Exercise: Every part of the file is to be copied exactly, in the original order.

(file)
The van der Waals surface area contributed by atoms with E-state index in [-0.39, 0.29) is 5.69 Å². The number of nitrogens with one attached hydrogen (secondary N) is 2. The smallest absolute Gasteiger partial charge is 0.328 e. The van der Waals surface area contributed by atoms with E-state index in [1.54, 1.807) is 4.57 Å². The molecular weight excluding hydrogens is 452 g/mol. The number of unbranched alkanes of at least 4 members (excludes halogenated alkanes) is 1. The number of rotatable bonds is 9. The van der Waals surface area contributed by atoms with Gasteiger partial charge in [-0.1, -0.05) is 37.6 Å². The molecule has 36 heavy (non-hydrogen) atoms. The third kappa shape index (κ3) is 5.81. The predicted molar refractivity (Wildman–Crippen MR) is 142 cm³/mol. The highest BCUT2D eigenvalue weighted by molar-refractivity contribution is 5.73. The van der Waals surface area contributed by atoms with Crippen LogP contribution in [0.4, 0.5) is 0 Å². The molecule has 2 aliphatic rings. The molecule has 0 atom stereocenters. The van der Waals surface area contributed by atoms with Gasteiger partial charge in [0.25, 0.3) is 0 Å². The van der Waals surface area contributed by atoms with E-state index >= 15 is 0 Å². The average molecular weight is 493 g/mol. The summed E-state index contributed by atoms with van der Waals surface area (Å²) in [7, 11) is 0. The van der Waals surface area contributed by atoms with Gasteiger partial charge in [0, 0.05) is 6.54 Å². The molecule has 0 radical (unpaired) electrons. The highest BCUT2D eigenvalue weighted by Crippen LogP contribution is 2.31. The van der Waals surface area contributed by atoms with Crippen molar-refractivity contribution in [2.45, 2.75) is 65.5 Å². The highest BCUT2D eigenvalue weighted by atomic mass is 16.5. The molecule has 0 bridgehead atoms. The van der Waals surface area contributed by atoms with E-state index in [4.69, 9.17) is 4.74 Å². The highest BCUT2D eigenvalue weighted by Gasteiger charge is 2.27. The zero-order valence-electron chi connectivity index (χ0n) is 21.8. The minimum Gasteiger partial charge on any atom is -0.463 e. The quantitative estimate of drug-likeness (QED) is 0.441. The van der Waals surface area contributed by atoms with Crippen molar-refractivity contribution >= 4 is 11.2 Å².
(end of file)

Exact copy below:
The van der Waals surface area contributed by atoms with E-state index in [-0.39, 0.29) is 5.69 Å². The number of nitrogens with one attached hydrogen (secondary N) is 2. The smallest absolute Gasteiger partial charge is 0.328 e. The van der Waals surface area contributed by atoms with E-state index in [1.54, 1.807) is 4.57 Å². The molecular weight excluding hydrogens is 452 g/mol. The number of unbranched alkanes of at least 4 members (excludes halogenated alkanes) is 1. The number of rotatable bonds is 9. The van der Waals surface area contributed by atoms with Gasteiger partial charge in [-0.1, -0.05) is 37.6 Å². The molecule has 36 heavy (non-hydrogen) atoms. The third kappa shape index (κ3) is 5.81. The predicted molar refractivity (Wildman–Crippen MR) is 142 cm³/mol. The highest BCUT2D eigenvalue weighted by molar-refractivity contribution is 5.73. The van der Waals surface area contributed by atoms with Crippen LogP contribution in [0.4, 0.5) is 0 Å². The molecule has 2 aliphatic rings. The molecule has 0 atom stereocenters. The van der Waals surface area contributed by atoms with Gasteiger partial charge in [0.25, 0.3) is 0 Å². The van der Waals surface area contributed by atoms with E-state index >= 15 is 0 Å². The average molecular weight is 493 g/mol. The summed E-state index contributed by atoms with van der Waals surface area (Å²) in [7, 11) is 0. The van der Waals surface area contributed by atoms with Gasteiger partial charge in [0, 0.05) is 6.54 Å². The molecule has 0 radical (unpaired) electrons. The highest BCUT2D eigenvalue weighted by Crippen LogP contribution is 2.31. The van der Waals surface area contributed by atoms with Crippen molar-refractivity contribution in [2.45, 2.75) is 65.5 Å². The highest BCUT2D eigenvalue weighted by atomic mass is 16.5. The molecule has 0 bridgehead atoms. The van der Waals surface area contributed by atoms with E-state index in [4.69, 9.17) is 4.74 Å². The highest BCUT2D eigenvalue weighted by Gasteiger charge is 2.27. The zero-order valence-electron chi connectivity index (χ0n) is 21.8. The minimum Gasteiger partial charge on any atom is -0.463 e. The quantitative estimate of drug-likeness (QED) is 0.441. The van der Waals surface area contributed by atoms with Crippen molar-refractivity contribution >= 4 is 11.2 Å².